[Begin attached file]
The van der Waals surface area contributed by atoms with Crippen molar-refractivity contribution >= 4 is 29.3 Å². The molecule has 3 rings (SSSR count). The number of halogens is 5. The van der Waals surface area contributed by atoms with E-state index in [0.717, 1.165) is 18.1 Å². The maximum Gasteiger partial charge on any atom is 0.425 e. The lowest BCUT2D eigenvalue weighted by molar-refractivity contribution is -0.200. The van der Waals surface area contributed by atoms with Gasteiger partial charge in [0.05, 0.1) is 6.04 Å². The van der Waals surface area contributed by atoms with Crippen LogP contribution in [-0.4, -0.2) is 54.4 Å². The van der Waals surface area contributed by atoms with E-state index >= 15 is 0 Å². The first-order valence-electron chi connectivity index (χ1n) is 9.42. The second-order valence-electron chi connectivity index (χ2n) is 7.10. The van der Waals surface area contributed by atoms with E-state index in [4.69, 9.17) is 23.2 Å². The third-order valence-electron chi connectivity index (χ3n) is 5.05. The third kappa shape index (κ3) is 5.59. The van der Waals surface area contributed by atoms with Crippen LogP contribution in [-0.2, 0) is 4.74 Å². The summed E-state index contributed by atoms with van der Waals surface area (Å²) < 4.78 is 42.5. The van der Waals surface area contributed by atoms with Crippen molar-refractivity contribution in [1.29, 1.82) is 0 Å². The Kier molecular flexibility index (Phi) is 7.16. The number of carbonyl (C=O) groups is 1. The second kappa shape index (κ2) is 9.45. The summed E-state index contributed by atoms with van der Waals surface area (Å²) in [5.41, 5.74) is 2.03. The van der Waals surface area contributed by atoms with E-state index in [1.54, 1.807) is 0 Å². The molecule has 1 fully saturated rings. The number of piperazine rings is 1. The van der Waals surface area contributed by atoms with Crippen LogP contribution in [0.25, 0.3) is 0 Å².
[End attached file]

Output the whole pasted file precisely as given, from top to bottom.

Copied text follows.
The van der Waals surface area contributed by atoms with Crippen molar-refractivity contribution >= 4 is 29.3 Å². The molecule has 3 rings (SSSR count). The number of halogens is 5. The van der Waals surface area contributed by atoms with E-state index in [0.717, 1.165) is 18.1 Å². The maximum Gasteiger partial charge on any atom is 0.425 e. The lowest BCUT2D eigenvalue weighted by molar-refractivity contribution is -0.200. The van der Waals surface area contributed by atoms with Gasteiger partial charge in [0.05, 0.1) is 6.04 Å². The van der Waals surface area contributed by atoms with Crippen LogP contribution in [-0.4, -0.2) is 54.4 Å². The van der Waals surface area contributed by atoms with E-state index >= 15 is 0 Å². The first-order valence-electron chi connectivity index (χ1n) is 9.42. The second-order valence-electron chi connectivity index (χ2n) is 7.10. The van der Waals surface area contributed by atoms with E-state index in [4.69, 9.17) is 23.2 Å². The third-order valence-electron chi connectivity index (χ3n) is 5.05. The third kappa shape index (κ3) is 5.59. The van der Waals surface area contributed by atoms with Crippen LogP contribution in [-0.2, 0) is 4.74 Å². The summed E-state index contributed by atoms with van der Waals surface area (Å²) < 4.78 is 42.5. The van der Waals surface area contributed by atoms with Crippen molar-refractivity contribution in [1.29, 1.82) is 0 Å². The Kier molecular flexibility index (Phi) is 7.16. The number of carbonyl (C=O) groups is 1. The second kappa shape index (κ2) is 9.45. The summed E-state index contributed by atoms with van der Waals surface area (Å²) in [5.41, 5.74) is 2.03. The van der Waals surface area contributed by atoms with E-state index in [1.54, 1.807) is 0 Å². The molecule has 1 fully saturated rings. The number of piperazine rings is 1. The van der Waals surface area contributed by atoms with Crippen LogP contribution in [0.25, 0.3) is 0 Å².